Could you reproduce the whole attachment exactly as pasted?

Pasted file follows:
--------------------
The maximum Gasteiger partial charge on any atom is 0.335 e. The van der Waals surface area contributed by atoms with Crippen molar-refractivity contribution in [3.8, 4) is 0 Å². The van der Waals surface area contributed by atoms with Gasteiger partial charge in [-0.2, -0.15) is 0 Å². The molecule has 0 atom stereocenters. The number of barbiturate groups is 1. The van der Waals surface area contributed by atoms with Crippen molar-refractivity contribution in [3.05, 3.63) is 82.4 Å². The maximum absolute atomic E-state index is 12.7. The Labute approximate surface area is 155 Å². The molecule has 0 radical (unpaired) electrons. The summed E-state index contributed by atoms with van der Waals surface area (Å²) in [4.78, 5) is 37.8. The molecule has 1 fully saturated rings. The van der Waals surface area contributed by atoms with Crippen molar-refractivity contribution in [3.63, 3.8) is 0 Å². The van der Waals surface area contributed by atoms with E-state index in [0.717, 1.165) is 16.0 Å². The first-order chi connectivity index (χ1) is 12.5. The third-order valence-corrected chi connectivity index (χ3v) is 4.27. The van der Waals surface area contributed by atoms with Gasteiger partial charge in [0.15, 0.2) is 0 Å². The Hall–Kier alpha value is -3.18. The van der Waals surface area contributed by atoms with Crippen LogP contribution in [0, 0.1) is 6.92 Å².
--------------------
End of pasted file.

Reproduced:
The maximum Gasteiger partial charge on any atom is 0.335 e. The van der Waals surface area contributed by atoms with Crippen molar-refractivity contribution in [3.8, 4) is 0 Å². The van der Waals surface area contributed by atoms with Gasteiger partial charge in [-0.2, -0.15) is 0 Å². The molecule has 0 atom stereocenters. The number of barbiturate groups is 1. The van der Waals surface area contributed by atoms with Crippen molar-refractivity contribution in [3.05, 3.63) is 82.4 Å². The maximum absolute atomic E-state index is 12.7. The Labute approximate surface area is 155 Å². The molecule has 0 radical (unpaired) electrons. The summed E-state index contributed by atoms with van der Waals surface area (Å²) in [4.78, 5) is 37.8. The molecule has 1 fully saturated rings. The van der Waals surface area contributed by atoms with Crippen molar-refractivity contribution in [3.63, 3.8) is 0 Å². The van der Waals surface area contributed by atoms with E-state index in [0.717, 1.165) is 16.0 Å². The first-order chi connectivity index (χ1) is 12.5. The third-order valence-corrected chi connectivity index (χ3v) is 4.27. The van der Waals surface area contributed by atoms with Gasteiger partial charge in [0.15, 0.2) is 0 Å². The Hall–Kier alpha value is -3.18. The van der Waals surface area contributed by atoms with Crippen LogP contribution in [0, 0.1) is 6.92 Å².